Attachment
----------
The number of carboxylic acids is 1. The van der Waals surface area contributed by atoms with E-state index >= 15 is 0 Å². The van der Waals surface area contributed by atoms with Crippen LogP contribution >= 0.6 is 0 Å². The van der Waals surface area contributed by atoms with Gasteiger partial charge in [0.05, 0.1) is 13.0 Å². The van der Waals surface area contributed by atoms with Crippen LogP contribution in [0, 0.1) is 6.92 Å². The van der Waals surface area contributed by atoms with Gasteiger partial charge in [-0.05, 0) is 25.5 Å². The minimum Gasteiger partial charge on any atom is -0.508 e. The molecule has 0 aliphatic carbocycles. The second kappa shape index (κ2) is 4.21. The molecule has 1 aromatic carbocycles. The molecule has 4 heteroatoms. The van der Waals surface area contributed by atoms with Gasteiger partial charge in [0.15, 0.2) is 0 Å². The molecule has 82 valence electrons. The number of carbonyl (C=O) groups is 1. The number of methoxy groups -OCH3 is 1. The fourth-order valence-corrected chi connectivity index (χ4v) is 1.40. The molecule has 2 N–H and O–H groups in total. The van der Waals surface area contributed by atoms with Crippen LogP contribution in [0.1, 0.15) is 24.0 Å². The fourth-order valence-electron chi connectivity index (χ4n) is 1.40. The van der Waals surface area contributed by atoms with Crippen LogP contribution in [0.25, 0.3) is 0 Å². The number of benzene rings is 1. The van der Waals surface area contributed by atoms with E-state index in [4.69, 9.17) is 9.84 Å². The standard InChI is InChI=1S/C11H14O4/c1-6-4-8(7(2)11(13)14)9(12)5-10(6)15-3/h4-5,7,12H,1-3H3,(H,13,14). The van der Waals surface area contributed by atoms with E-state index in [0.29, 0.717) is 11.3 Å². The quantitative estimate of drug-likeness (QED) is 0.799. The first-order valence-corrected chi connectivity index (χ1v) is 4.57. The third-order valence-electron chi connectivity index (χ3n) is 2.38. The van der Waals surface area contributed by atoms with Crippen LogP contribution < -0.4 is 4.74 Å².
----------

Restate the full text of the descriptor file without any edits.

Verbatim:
The number of carboxylic acids is 1. The van der Waals surface area contributed by atoms with E-state index >= 15 is 0 Å². The van der Waals surface area contributed by atoms with Crippen LogP contribution >= 0.6 is 0 Å². The van der Waals surface area contributed by atoms with Gasteiger partial charge in [0.05, 0.1) is 13.0 Å². The van der Waals surface area contributed by atoms with Crippen LogP contribution in [0, 0.1) is 6.92 Å². The van der Waals surface area contributed by atoms with Gasteiger partial charge in [-0.05, 0) is 25.5 Å². The minimum Gasteiger partial charge on any atom is -0.508 e. The molecule has 0 aliphatic carbocycles. The second kappa shape index (κ2) is 4.21. The molecule has 1 aromatic carbocycles. The molecule has 4 heteroatoms. The van der Waals surface area contributed by atoms with Gasteiger partial charge in [0.15, 0.2) is 0 Å². The molecule has 82 valence electrons. The number of carbonyl (C=O) groups is 1. The number of methoxy groups -OCH3 is 1. The fourth-order valence-corrected chi connectivity index (χ4v) is 1.40. The molecule has 2 N–H and O–H groups in total. The van der Waals surface area contributed by atoms with Crippen LogP contribution in [0.1, 0.15) is 24.0 Å². The fourth-order valence-electron chi connectivity index (χ4n) is 1.40. The van der Waals surface area contributed by atoms with Crippen LogP contribution in [0.25, 0.3) is 0 Å². The number of benzene rings is 1. The van der Waals surface area contributed by atoms with E-state index in [4.69, 9.17) is 9.84 Å². The standard InChI is InChI=1S/C11H14O4/c1-6-4-8(7(2)11(13)14)9(12)5-10(6)15-3/h4-5,7,12H,1-3H3,(H,13,14). The van der Waals surface area contributed by atoms with E-state index in [0.29, 0.717) is 11.3 Å². The quantitative estimate of drug-likeness (QED) is 0.799. The first-order valence-corrected chi connectivity index (χ1v) is 4.57. The third-order valence-electron chi connectivity index (χ3n) is 2.38. The van der Waals surface area contributed by atoms with Crippen LogP contribution < -0.4 is 4.74 Å².